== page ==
[aprssig] Re: TNC Sleeping -- KISS OFF Utility

Stephen H. Smith wa8lmf2 at aol.com
Tue Jan 3 00:20:09 EST 2006

fred at wb4aej.com wrote:
>     I tried that using Hyperterminal.  No reaction.
>                                                                     Fred,
> ----- Original Message -----
> From: <scott at opentrac.org>
> To: "'TAPR APRS Mailing List'" <aprssig at lists.tapr.org>
> Sent: Monday, January 02, 2006 10:56 PM
> Subject: RE: [aprssig] Re: TNC Sleeping -- KISS OFF Utility
>> We're just talking about sending 3 bytes, right?  Your terminal program
>> might let you do that (in Windows anyway) from the keyboard.  Using the
>> numeric keypad:
>> ALT 192, ALT 255, ALT 192
>> Holding down ALT and typing a 3-digit number produces the ASCII character
>> that corresponds to that number.  Or you can just send a 3-byte file with
>> those bytes....

Win2K and XP support UniCode, a new character encoding scheme that 
utilizes TWO bytes per character instead of one byte classic ASCII 
codes.   This allows 65,000-plus unique codes to represent characters in 
a font instead of 255.   .UniCode now assigns a unique unchanging 
numeric value to EVERY SYMBOL in EVERY LANGUAGE known to man, including 
dead languages such as Egyptian hieroglyphics and Aramaic.  This makes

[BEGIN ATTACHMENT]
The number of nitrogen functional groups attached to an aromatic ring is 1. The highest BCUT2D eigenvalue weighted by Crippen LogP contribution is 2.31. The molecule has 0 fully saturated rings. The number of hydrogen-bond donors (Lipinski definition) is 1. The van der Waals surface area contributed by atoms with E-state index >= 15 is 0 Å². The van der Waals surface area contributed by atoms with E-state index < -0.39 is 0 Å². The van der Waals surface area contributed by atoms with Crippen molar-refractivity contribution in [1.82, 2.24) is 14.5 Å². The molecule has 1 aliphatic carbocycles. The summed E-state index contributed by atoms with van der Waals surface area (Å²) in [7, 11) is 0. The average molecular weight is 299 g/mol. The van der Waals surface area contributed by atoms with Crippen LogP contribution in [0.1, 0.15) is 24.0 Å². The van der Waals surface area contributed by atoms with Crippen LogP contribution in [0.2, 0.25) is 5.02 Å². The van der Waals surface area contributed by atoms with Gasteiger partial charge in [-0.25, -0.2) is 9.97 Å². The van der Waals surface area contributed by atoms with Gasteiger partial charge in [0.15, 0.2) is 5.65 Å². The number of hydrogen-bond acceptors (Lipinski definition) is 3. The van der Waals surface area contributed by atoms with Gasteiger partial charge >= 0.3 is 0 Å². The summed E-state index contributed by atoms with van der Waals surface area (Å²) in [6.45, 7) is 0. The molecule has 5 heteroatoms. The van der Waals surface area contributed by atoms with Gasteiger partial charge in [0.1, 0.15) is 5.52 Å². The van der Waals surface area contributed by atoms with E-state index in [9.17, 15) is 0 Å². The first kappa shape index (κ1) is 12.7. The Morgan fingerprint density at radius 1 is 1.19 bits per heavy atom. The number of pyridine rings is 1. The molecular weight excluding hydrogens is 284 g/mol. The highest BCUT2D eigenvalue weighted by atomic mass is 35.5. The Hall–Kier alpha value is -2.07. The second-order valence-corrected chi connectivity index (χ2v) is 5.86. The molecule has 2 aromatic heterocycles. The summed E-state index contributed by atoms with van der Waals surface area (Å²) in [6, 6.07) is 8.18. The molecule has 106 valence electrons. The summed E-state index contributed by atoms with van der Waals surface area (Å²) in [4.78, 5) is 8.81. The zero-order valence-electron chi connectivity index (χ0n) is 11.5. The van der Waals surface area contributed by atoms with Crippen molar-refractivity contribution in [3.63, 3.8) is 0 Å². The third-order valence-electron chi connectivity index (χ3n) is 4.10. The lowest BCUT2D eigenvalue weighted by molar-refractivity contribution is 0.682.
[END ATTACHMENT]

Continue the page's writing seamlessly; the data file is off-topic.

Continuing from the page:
possible single fonts that can support multiple languages. (Most of the 
standard Win 2K and XP fonts like Arial, Times and Courier are now 
subsets of Unicode that support all languages written in Latin 
characters {English, the West European languages, the East European 
Slavic languages, the Nordic languages and Vietnamese] + Greek +  Hebrew 
+ Arabic + Russian.)   
     Installing MS Office on your machine installs a nearly FULL Unicode 
font, "Arial Unicode".  This font, which supports virtually every 
language currently in use in the world, including thousands and 
thousands of Chinese and Japanese characters, has 30,000+ characters in 
a single 25 Megabyte font file.

As a result of the UniCode support in Win2K and XP,   the ALT-numeric 
pad entries of classic ASCII characters (which occupy the first 128 
slots in the UniCode numbering scheme)  now need to be done with FOUR 
digits instead of three.   For ASCII values, the leading digit is always 

Thus the KISS escape routine has to be typed as ALT-0192,  ALT-0255, 
ALT-0192 .    

Stephen H. Smith    wa8lmf (at) aol.com
EchoLink Node:      14400    [Think bottom of the 2M band]
Home Page:          http://wa8lmf.com

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